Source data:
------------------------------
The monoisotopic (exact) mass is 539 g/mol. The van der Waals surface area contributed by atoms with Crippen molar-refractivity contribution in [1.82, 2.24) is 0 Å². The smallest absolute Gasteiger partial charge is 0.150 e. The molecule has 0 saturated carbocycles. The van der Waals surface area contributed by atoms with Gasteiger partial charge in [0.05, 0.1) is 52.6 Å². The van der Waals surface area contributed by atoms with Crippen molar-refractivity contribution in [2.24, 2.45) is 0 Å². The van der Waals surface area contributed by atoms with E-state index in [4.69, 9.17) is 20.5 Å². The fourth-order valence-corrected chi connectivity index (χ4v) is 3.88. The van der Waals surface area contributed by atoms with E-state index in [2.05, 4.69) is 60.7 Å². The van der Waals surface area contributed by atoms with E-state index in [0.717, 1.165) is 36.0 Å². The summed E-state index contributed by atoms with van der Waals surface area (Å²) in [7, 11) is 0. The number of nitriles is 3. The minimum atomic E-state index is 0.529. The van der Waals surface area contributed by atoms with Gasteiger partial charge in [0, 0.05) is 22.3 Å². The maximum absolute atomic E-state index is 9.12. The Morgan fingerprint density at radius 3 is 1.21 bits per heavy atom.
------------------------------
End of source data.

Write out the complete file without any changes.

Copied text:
The monoisotopic (exact) mass is 539 g/mol. The van der Waals surface area contributed by atoms with Crippen molar-refractivity contribution in [1.82, 2.24) is 0 Å². The smallest absolute Gasteiger partial charge is 0.150 e. The molecule has 0 saturated carbocycles. The van der Waals surface area contributed by atoms with Gasteiger partial charge in [0.05, 0.1) is 52.6 Å². The van der Waals surface area contributed by atoms with Crippen molar-refractivity contribution in [2.24, 2.45) is 0 Å². The van der Waals surface area contributed by atoms with E-state index in [4.69, 9.17) is 20.5 Å². The fourth-order valence-corrected chi connectivity index (χ4v) is 3.88. The van der Waals surface area contributed by atoms with E-state index in [2.05, 4.69) is 60.7 Å². The van der Waals surface area contributed by atoms with E-state index in [0.717, 1.165) is 36.0 Å². The summed E-state index contributed by atoms with van der Waals surface area (Å²) in [7, 11) is 0. The number of nitriles is 3. The minimum atomic E-state index is 0.529. The van der Waals surface area contributed by atoms with Gasteiger partial charge in [0, 0.05) is 22.3 Å². The maximum absolute atomic E-state index is 9.12. The Morgan fingerprint density at radius 3 is 1.21 bits per heavy atom.